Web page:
Friday, March 18, 2016

Last Call For Kentucky Smart

This legislation may never get past the Republicans in the Kentucky Senate, or Gov. Matt Bevin, but it's good to know Kentucky Democrats still know how to act like actual Democrats.

All students who graduate from Kentucky high schools, home schools or obtain their GEDs in Kentucky will be able to attend community colleges for free under a bill that passed the Kentucky House of Representatives on Thursday. 
The bill now moves to the state Senate. 
House Bill 626 requires students to apply for available student aid and if so, the state would pay the difference between that and their tuition for up to two years, as long as the student takes 12 credit hours per semester and maintains a 2.0-grade point average. 
Called the “Work Ready” scholarship bill, the legislation would pay for up to six semesters in the Kentucky Community and Technical College System, for all new students. 
House Speaker Greg Stumbo, a Prestonsburg Democrat and the sponsor of the legislation, said the program would cost about $20 million a year. It could help 15,000 to 18,000 students in its first year, Stumbo said. 
“It’s a lot of money but think of the bang you get for the dollar,” he said.

For all the noise that Matt Bevin makes about investing in education and manufacturing technology, and his calls for Kentucky having a work force of the future, it's good to see Greg Stumbo actually put up a bill that does just that.  The bill passed 86-11, meaning that there are plenty of Kentucky Republicans who see this as a good deal too.

Maybe this isn't totally dead on arrival.


Flipping The Script On SCOTUS, Con't

Mitch the Turtle and the Republican base have left vulnerable GOP senators up for re-election in November twisting in the wind on the nomination of Merrick Garland to SCOTUS, and the White House knows it.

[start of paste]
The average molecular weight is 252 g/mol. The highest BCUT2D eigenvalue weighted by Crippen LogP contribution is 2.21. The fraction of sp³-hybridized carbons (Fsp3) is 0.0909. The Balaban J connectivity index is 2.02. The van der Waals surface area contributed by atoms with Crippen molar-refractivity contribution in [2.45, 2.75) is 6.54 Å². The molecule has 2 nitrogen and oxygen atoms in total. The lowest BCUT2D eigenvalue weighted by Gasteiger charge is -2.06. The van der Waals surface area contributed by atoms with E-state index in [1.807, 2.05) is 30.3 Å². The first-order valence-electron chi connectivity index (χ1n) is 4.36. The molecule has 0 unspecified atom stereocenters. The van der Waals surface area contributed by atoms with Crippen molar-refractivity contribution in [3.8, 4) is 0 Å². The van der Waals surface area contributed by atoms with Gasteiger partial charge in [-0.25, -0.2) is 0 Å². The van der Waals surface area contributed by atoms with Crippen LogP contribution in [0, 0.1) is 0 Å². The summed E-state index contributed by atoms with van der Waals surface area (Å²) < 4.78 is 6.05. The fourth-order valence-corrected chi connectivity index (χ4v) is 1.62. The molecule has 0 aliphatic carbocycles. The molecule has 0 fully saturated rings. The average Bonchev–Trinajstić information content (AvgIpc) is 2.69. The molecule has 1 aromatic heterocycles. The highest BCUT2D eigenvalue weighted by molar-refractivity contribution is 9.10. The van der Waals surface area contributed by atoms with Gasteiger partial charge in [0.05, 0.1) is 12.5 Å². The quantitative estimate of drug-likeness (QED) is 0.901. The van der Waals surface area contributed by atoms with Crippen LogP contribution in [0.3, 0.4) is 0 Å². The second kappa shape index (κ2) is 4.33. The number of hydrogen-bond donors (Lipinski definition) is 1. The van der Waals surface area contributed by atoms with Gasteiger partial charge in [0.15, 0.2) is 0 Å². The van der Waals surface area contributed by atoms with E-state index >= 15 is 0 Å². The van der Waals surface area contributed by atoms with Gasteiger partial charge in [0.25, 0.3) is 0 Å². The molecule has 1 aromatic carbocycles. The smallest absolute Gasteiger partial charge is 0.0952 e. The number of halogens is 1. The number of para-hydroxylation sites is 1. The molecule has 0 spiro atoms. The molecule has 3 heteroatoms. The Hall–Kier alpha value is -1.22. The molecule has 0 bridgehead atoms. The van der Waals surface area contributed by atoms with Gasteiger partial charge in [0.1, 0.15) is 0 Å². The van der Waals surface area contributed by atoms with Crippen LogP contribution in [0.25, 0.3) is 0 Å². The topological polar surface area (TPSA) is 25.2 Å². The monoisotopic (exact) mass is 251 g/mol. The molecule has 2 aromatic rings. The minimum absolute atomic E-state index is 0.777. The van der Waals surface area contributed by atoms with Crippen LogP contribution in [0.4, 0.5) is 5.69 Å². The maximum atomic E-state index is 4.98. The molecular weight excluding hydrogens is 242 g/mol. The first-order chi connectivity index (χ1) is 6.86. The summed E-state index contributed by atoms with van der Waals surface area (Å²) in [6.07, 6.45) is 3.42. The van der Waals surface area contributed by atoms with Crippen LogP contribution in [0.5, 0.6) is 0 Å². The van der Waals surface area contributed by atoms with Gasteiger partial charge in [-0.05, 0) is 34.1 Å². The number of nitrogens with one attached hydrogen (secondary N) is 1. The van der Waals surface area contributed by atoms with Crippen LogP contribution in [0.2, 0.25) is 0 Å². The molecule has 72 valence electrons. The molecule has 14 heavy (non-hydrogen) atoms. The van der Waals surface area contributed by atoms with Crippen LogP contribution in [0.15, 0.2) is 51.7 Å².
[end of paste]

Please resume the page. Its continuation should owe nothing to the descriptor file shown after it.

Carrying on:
Democrats began laying out an aggressive strategy Thursday to get Judge Merrick Garland considered by the Senate and seated on the Supreme Court, over what appears to be implacable Republican opposition. 
The approach, which is being implemented in part by a well-organized group led by former aides to President Obama, involves targeting vulnerable GOP Senate incumbents for defeat by portraying them as unwilling to fulfill the basic duties of their office. The idea is to so threaten the Republicans’ Senate majority that party leaders will reconsider blocking hearings on Garland’s nomination. 
“You’re going to be surprised at how hard we’re going to work to make sure this is on the front pages of all the papers,” Senate Minority Leader Harry M. Reid (D-Nev.) told reporters after meeting with Garland on Thursday. 
At the White House, Obama held a conference call with thousands of supporters across the country while senior adviser Valerie Jarrett met on Capitol Hill with members of the Congressional Black Caucus. White House press secretary Josh Earnest told reporters he had no details of a specific request Obama was making on the call. “But I think the president sent a pretty clear signal, though, that this a high priority of his, and he hoped that this would be a priority that people all across the country would share,” he said. 
Before Garland arrived on Capitol Hill for the first time as Obama’s nominee, Senate Democrats rallied in front of the Supreme Court to denounce Republican refusal to consider the nomination. Elsewhere in Washington, advocates on both sides readied for clashes across the country, but focused on states represented by GOP senators up for reelection in November.

A couple months of ads and op-eds running that GOP senators won't do their jobs is going to start hurting.  It's only March and we've got a lot of time to pile on Republicans like Mark Kirk, Kelly Ayotte, Rob Portman, Ron Johnson, Richard Burr, Pat Toomey and a number of open seats, including Rubio's in Florida and Vitter's seat in Louisiana (Hey, Dems can win there, ask John Bel Edwards.)